In my family we are each assigned a dish to make, whether it’s a main dish or sides, although some of us do more and most of us, not all help with clean up it works well. Many hands make light work.
Earlier this year was our 35th wedding anniversary. All the kids came home. We have 9 children, 6 married and 4 small grandchildren. So our small home is filled to the brim. I am getting tired of the stress and stain and expense of preparing and buying all the food even though food is my love language and I love all the kids being home. I talked to some of the girls about it because I wanted a change. They all decided to take a night to be incharge of a meal or joined up with another couple to make themeals for the week. I was Nervous and hesitant. I bought a bunch if extras to have on hand encase someone failed. It wasn’t necessary. The kids really got into it and we had wonderful beautiful meals every night for a week! We found many new favorites as they each prepared their meal! They also cleaned up all the mess and dishes when it was their night to cook and I got more rest and time to really enjoy being with the family instead of in the kitchen alll the time. My advice. Let go and let the kids help out. They might enjoy it! It you just take their money you’re still working too hard and you’ll regret it later when you can’t do it any more physically. You need to pass the torch to the kids, you can still do your favorites, but let them take on the responsibility!
This could have been written by my parents. When we visit, I always buy groceries and help out as much as I can, but honestly, traveling a great distance to be with parents/grandparents is expensive. We have gas and hotel expenses to consider and missed work time, among other things. And although we may make more money than our retired parents, when you have several children in the middle of a busy time of life, our expenses are enormous. I never want to be a burden, but usually we have barely enough money just to make the trip to spend time with family, and sometimes I think older people forget what that is like too.
I'd love to share what we do in our family. It began with my husbands' parents, who have passed away, when they needed help providing the Thanksgiving meal. We have been doing for this for the past 30+ years. A sibling (the host) take turns providing the "gathering" location, which rotates each year (or so). We all live within about 4-5 hours drive of each other, so its a trek. Travel time allows for the anticipation to build. If the host doesn't have enough room in their home for the 30 some people, they find a place. We usually use a church building. Other's have done the same or found a community hall. The host provides the "dinnerware, décor, etc.," turkey, gravy and mashed potatoes. They send out an email asking for a head count and then compile a sign up list or ask what each family is willing to bring. One brother's specialty is "grandma's" rolls. Another family loves to bake pies. Others fill in with the salads, veggies, stuffing etc. As the children (cousins) have started their own families and don't all live as close, we've adapted an alternate plan to accommodate the intimate family dinner and the robust sibling dinner. We reserve the official Thanksgiving Day for an immediate family dinner. The siblings wanted to continue their tradition, so we hold it on Saturday a week or two earlier. Two weeks ahead of time makes it a challenge to find a turkey, but it also ensures better weather for traveling. All the cousins and friends, who can, join the sibling dinner as well. Of course, when some live far away and can't come, we miss them for a time, but we hold this every year regardless. At any rate, everyone in the family has a Thanksgiving dinner to enjoy. It is a highlight of the year and has worked beautifully for our family.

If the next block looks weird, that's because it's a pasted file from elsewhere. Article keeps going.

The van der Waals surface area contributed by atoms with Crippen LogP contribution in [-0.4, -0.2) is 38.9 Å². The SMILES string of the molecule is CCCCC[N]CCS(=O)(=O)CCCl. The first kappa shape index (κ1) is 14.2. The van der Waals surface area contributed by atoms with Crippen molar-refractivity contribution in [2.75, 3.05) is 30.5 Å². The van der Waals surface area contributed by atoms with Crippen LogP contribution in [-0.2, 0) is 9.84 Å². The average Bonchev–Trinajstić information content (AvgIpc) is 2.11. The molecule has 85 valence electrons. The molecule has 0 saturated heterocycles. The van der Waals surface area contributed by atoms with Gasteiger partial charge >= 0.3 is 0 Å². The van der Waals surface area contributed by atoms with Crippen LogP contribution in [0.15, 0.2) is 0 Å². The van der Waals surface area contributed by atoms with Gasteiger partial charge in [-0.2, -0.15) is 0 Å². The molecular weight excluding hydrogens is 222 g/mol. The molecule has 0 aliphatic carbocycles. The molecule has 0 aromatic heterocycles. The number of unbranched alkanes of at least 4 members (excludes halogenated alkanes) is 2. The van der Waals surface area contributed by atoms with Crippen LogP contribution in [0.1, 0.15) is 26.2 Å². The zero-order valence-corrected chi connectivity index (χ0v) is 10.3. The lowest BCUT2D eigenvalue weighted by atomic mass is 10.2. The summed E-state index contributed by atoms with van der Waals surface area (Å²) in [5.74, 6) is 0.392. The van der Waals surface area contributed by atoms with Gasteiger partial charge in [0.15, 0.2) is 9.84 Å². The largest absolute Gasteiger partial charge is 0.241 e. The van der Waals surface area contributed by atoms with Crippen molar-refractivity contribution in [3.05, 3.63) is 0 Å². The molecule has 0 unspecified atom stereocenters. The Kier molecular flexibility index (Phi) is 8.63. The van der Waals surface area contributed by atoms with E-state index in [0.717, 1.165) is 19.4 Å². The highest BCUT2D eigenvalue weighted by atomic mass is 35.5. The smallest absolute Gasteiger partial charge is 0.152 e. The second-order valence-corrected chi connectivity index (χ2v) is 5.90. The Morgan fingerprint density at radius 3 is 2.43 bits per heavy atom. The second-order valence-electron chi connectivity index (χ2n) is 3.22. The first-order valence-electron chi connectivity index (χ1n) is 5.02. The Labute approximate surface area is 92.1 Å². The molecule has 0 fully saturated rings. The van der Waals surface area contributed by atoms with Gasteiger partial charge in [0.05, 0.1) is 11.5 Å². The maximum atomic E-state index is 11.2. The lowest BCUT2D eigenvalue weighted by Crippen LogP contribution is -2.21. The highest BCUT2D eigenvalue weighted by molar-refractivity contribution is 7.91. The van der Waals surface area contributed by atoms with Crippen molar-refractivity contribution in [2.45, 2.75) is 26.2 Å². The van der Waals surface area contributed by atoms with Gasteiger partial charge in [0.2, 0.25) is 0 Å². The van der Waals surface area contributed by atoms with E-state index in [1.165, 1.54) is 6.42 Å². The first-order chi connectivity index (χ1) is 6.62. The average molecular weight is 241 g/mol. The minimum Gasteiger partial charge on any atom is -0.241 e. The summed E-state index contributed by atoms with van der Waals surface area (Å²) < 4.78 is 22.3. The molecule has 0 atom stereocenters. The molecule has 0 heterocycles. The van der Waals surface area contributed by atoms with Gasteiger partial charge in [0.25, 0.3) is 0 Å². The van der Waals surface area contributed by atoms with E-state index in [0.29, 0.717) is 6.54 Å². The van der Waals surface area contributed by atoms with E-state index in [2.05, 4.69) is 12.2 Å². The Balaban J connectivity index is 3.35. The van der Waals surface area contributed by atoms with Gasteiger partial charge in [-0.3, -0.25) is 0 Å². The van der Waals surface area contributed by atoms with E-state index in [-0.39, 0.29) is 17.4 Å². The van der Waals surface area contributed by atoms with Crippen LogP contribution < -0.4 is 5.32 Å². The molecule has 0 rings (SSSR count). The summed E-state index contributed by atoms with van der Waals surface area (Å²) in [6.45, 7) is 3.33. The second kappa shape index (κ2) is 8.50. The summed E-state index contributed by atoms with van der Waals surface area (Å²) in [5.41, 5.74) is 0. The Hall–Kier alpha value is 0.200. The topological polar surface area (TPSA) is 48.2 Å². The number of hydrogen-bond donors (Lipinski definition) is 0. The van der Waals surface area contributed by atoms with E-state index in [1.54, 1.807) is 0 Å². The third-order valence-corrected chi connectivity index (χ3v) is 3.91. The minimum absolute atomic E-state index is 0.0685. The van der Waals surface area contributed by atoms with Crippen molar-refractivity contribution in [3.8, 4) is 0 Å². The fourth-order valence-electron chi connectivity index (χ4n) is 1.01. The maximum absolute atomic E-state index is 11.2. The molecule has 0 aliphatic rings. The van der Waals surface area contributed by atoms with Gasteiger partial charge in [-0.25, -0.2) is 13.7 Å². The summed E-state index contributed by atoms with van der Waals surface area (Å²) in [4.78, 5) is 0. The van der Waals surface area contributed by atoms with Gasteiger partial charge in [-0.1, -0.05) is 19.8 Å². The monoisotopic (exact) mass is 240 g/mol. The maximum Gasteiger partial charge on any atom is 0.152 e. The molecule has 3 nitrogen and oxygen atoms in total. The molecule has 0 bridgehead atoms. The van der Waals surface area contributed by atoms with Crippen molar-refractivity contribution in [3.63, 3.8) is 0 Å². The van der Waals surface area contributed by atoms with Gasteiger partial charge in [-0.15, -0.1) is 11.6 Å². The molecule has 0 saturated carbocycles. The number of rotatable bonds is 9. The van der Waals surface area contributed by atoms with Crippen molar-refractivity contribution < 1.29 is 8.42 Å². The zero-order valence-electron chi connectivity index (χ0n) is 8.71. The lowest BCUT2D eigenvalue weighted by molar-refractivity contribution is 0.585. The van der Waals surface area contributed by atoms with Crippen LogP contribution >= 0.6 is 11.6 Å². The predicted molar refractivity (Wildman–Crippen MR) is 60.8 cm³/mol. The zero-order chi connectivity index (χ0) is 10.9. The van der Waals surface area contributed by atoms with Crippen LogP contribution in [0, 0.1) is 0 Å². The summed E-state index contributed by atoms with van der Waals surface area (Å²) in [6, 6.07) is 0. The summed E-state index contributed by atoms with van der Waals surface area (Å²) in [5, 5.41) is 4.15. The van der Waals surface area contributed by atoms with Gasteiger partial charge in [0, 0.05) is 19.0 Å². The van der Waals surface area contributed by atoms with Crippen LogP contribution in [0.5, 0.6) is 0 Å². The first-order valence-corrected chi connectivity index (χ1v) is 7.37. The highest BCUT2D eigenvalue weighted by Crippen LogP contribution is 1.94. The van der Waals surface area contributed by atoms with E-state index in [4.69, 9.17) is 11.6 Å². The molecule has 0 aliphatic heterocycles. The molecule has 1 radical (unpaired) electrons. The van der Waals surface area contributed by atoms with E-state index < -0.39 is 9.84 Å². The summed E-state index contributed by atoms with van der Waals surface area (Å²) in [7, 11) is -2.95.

Potluck solves the problem for a holiday dinner with family who live fairly close by, but the letter says these families stay a week or more, so it's not just one meal that's a concern. These families would certainly be spending more than $50 a week for groceries at home, so it should not be a hardship at all to contribute to the grocery budget.
This is a no brainer. We have a large family. The hosts have always sent out a request for families to bring a salad, main dish, or dessert. No one has ever been offended and are always willing to help in any way! It's so great to see all the wonderful food that is brought to the event! We do the same thing at Family Reunions or family gatherings. If someone can't afford to bring something, it's no big deal with so many others pitching in!
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This stunning Bicentennial Calendar celebrates The First Vision with gorgeous photographs each month and with quotes from Joseph Smith that will fill your heart with wonder.